The case of the 12 women, all in their 20s or 30s, presents a thorny problem for President Moon Jae-in of South Korea, who held a summit meeting with North Korea’s leader, Kim Jong-un, last month to discuss improving ties. Mr. Kim’s government has long demanded the women’s repatriation. But the South has always denied abducting North Koreans, saying that more than 30,000 North Koreans who have arrived in the South since the 1990s were defectors.

The women were among tens of thousands of North Koreans working abroad who funnel badly needed foreign currency to their government. The North selects loyal and relatively affluent citizens to send abroad as workers, and the defection of the 12 women was a major coup for Park Geun-hye, who was South Korea’s president at the time and whose conservative government cited it as a sign of disillusionment with Mr. Kim among North Korean elites.

But many details of the defection remained a mystery and fueled suspicion, including how the restaurant workers managed to plot their escape despite being trained to spy on one another for signs of disloyalty. They also arrived in South Korea only two days after they fled their restaurant in the Chinese city of Ningbo, in the eastern province of Zhejiang. Other defectors usually took months to complete the trip to South Korea, often trekking through the jungles of Southeast Asia with the help of human traffickers.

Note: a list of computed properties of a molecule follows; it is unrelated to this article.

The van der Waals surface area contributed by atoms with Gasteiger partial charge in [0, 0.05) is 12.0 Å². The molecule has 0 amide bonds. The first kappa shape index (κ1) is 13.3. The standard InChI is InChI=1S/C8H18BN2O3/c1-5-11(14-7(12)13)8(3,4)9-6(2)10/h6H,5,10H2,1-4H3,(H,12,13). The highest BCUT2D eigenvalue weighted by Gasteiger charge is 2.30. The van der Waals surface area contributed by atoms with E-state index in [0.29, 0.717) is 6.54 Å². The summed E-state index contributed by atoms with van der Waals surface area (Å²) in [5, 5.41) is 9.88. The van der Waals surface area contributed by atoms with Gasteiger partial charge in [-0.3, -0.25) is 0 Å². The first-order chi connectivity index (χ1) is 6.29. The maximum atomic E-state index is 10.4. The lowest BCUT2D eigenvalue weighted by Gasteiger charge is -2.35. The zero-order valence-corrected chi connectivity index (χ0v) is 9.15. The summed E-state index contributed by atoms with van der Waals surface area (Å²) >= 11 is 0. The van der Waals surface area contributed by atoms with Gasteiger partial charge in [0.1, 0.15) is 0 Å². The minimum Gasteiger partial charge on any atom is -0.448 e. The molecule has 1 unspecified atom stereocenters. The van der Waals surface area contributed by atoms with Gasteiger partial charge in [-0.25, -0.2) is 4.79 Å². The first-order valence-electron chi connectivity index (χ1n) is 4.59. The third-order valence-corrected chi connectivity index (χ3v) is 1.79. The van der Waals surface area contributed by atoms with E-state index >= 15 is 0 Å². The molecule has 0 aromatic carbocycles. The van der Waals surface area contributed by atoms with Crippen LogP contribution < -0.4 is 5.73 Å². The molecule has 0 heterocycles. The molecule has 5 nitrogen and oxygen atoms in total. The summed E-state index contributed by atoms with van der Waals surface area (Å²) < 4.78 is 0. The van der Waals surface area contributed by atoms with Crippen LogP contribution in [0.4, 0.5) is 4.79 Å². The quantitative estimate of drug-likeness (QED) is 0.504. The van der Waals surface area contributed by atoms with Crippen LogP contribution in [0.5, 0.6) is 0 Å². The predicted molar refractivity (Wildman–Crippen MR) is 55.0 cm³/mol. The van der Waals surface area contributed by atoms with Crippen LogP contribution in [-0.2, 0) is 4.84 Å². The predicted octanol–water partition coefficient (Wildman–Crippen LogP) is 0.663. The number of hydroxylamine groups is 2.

Ms. Park’s government also took the highly unusual step of announcing their defection the day after their arrival. But it kept their whereabouts secret and blocked human rights lawyers from meeting with them. It also denied the North’s claim that the waitresses’ manager had conspired with the South Korean spy agency to take them to the South after telling them that they were being relocated to a restaurant in Southeast Asia.

But Mr. Heo says that was exactly what happened. Like other North Korean workers abroad, the women were trained to obey their manager, who held their passports.

“I just told them that we were moving to a new place,” he told JTBC.

Mr. Heo said he decided to spy for the National Intelligence Service in 2014 after Kim Jong-un executed his own uncle, Jang Song-thaek, on sedition and corruption charges. Mr. Heo said he became disillusioned with Mr. Kim after five of his former classmates were executed in a purge of officials close to Mr. Jang.

Mr. Heo said he met a South Korean agent in a motel in China, signed a letter of allegiance, and had his picture taken with a South Korean flag as proof that he would not betray the agency.




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